Department of Research, Shanghai University of Medicine & Health Sciences Affiliated Zhoupu Hospital, 1500 Zhouyuan Road, 201318, Shanghai, China; Inspection and Quarantine Department, The College of Medical Technology, Shanghai University of Medicine & Health Sciences, 279 Zhouzhu Road, 201318, Shanghai, China.State Key Laboratory of Genetic Engineering, School of Life Sciences, Human Phenome Institute, Metabonomics and Systems Biology Laboratory at Shanghai International Centre for Molecular Phenomics, Fudan University, Shanghai, 200438, China.Department of Atmospheric and Oceanic Sciences & Institute of Atmospheric Sciences, Fudan University, Shanghai, China.Key Laboratory of Birth Defects and Reproductive Health of National Health and Family Planning Commission (Chongqing Key Laboratory of Birth Defects and Reproductive Health, Chongqing Population and Family Planning, Science and Technology Research Institute), Chongqing, 400020, China; State Key Laboratory of Genetic Engineering, School of Life Sciences, Fudan University, Shanghai, 200438, China.Department of Microbiology and Microbial Engineering, School of Life Sciences, Fudan University, 2005 Songhu Road, Shanghai, 200438, China.State Key Laboratory of Genetic Engineering, School of Life Sciences and Human Phenome Institute, Fudan University, Shanghai, China.Department of Oral & Maxillofacial - Head & Neck Oncology, Shanghai Ninth People's Hospital, College of Stomatology, Shanghai Jiao Tong University School of Medicine, National Clinical Research Center for Oral Diseases, Shanghai Key Laboratory of Stomatology & Shanghai Research Institute of Stomatology, Shanghai Ninth People's Hospital, Shanghai Jiao Tong University School of Medicine, Shanghai Key Laboratory of Stomatology, 639 Zhi Zao Ju Road, Shanghai, 200011, China.Department of Oral & Maxillofacial - Head & Neck Oncology, Shanghai Ninth People's Hospital, College of Stomatology, Shanghai Jiao Tong University School of Medicine, National Clinical Research Center for Oral Diseases, Shanghai Key Laboratory of Stomatology & Shanghai Research Institute of Stomatology, Shanghai Ninth People's Hospital, Shanghai Jiao Tong University School of Medicine, Shanghai Key Laboratory of Stomatology, 639 Zhi Zao Ju Road, Shanghai, 200011, China.State Key Laboratory of Genetic Engineering, School of Life Sciences, Fudan University, Shanghai, 200438, China; Key Laboratory of Birth Defects and Reproductive Health of National Health and Family Planning Commission (Chongqing Key Laboratory of Birth Defects and Reproductive Health, Chongqing Population and Family Planning, Science and Technology Research Institute), Chongqing, 400020, China.Department of Microbiology and Microbial Engineering, School of Life Sciences, Fudan University, 2005 Songhu Road, Shanghai, 200438, China.The Core Laboratory in Medical Center of Clinical Research, Department of Molecular Diagnostic & Endocrinology, Shanghai Ninth People's Hospital, Shanghai Jiao Tong University (SJTU) School of Medicine, Shanghai, 200011, China.Department of Oral & Maxillofacial - Head & Neck Oncology, Shanghai Ninth People's Hospital, College of Stomatology, Shanghai Jiao Tong University School of Medicine, National Clinical Research Center for Oral Diseases, Shanghai Key Laboratory of Stomatology & Shanghai Research Institute of Stomatology, Shanghai Ninth People's Hospital, Shanghai Jiao Tong University School of Medicine, Shanghai Key Laboratory of Stomatology, 639 Zhi Zao Ju Road, Shanghai, 200011, China.The Core Laboratory in Medical Center of Clinical Research, Department of Molecular Diagnostic & Endocrinology, Shanghai Ninth People's Hospital, Shanghai Jiao Tong University (SJTU) School of Medicine, Shanghai, 200011, China. Electronic address: rui_li2020@163.com.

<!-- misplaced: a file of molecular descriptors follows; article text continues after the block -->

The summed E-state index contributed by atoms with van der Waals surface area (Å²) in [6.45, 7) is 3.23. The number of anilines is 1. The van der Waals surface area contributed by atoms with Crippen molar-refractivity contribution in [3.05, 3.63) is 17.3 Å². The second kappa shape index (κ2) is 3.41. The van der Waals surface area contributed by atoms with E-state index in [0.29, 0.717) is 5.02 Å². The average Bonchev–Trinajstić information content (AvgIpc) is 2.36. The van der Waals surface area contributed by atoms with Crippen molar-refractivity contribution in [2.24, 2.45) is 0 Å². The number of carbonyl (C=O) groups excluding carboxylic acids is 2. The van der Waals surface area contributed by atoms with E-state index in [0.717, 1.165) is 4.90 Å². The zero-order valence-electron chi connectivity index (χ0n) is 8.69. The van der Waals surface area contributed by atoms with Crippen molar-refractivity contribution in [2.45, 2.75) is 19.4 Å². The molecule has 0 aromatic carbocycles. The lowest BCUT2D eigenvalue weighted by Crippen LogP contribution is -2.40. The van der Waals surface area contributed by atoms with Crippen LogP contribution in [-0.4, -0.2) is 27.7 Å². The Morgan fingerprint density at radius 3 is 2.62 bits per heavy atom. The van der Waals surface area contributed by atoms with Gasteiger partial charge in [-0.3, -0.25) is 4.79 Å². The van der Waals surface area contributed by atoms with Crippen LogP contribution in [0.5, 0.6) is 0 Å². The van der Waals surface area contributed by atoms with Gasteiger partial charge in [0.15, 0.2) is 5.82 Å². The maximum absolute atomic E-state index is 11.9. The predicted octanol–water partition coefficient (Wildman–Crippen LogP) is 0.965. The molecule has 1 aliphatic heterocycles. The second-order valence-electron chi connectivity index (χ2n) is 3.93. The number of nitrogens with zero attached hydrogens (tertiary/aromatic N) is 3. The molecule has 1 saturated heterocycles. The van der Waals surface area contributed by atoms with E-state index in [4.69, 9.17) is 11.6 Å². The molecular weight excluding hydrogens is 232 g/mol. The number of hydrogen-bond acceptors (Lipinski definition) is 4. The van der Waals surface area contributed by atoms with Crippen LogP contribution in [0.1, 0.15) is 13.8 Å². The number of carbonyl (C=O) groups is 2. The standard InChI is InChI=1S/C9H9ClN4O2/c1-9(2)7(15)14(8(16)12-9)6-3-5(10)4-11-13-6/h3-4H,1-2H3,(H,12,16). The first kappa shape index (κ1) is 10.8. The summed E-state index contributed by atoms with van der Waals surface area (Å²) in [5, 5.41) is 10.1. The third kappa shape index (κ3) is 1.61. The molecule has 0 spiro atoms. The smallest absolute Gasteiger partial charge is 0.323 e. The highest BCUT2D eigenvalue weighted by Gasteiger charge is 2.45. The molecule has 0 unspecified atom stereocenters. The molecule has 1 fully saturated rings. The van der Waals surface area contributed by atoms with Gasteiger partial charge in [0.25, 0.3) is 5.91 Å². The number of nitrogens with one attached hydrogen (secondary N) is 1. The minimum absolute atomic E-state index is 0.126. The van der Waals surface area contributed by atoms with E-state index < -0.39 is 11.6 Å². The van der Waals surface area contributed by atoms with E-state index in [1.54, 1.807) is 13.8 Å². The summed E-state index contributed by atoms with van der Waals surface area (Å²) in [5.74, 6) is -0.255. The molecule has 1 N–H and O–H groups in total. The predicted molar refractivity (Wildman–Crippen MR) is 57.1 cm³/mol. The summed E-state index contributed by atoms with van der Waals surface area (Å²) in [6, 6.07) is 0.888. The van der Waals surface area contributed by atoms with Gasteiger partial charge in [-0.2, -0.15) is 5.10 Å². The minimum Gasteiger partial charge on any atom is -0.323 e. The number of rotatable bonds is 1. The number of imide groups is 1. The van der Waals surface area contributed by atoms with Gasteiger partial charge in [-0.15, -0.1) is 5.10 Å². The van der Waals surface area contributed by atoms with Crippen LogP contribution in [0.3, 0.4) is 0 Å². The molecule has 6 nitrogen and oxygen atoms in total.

Pub Type(s)